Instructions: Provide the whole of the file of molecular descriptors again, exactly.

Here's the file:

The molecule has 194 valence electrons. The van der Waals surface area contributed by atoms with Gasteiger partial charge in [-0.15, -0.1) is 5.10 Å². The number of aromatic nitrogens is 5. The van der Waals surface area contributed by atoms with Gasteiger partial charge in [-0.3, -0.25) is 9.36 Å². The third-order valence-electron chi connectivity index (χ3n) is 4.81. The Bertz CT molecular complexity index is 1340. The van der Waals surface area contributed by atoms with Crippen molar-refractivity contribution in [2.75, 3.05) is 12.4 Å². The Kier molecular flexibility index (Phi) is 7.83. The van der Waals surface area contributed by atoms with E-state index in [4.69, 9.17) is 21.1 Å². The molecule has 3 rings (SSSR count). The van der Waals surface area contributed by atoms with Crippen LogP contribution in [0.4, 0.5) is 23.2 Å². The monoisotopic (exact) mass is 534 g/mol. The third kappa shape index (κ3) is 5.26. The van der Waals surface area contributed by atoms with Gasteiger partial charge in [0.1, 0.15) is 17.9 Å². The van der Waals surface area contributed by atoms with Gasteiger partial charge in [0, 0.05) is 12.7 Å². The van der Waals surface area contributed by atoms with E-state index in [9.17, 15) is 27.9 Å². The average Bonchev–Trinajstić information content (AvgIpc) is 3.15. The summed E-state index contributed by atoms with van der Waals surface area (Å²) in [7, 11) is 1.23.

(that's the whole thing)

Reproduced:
The molecule has 194 valence electrons. The van der Waals surface area contributed by atoms with Gasteiger partial charge in [-0.15, -0.1) is 5.10 Å². The number of aromatic nitrogens is 5. The van der Waals surface area contributed by atoms with Gasteiger partial charge in [-0.3, -0.25) is 9.36 Å². The third-order valence-electron chi connectivity index (χ3n) is 4.81. The Bertz CT molecular complexity index is 1340. The van der Waals surface area contributed by atoms with Crippen molar-refractivity contribution in [2.75, 3.05) is 12.4 Å². The Kier molecular flexibility index (Phi) is 7.83. The van der Waals surface area contributed by atoms with E-state index in [4.69, 9.17) is 21.1 Å². The molecule has 3 rings (SSSR count). The van der Waals surface area contributed by atoms with Crippen LogP contribution in [0.4, 0.5) is 23.2 Å². The monoisotopic (exact) mass is 534 g/mol. The third kappa shape index (κ3) is 5.26. The van der Waals surface area contributed by atoms with Gasteiger partial charge in [0.1, 0.15) is 17.9 Å². The van der Waals surface area contributed by atoms with Gasteiger partial charge in [0, 0.05) is 12.7 Å². The van der Waals surface area contributed by atoms with E-state index in [9.17, 15) is 27.9 Å². The average Bonchev–Trinajstić information content (AvgIpc) is 3.15. The summed E-state index contributed by atoms with van der Waals surface area (Å²) in [7, 11) is 1.23.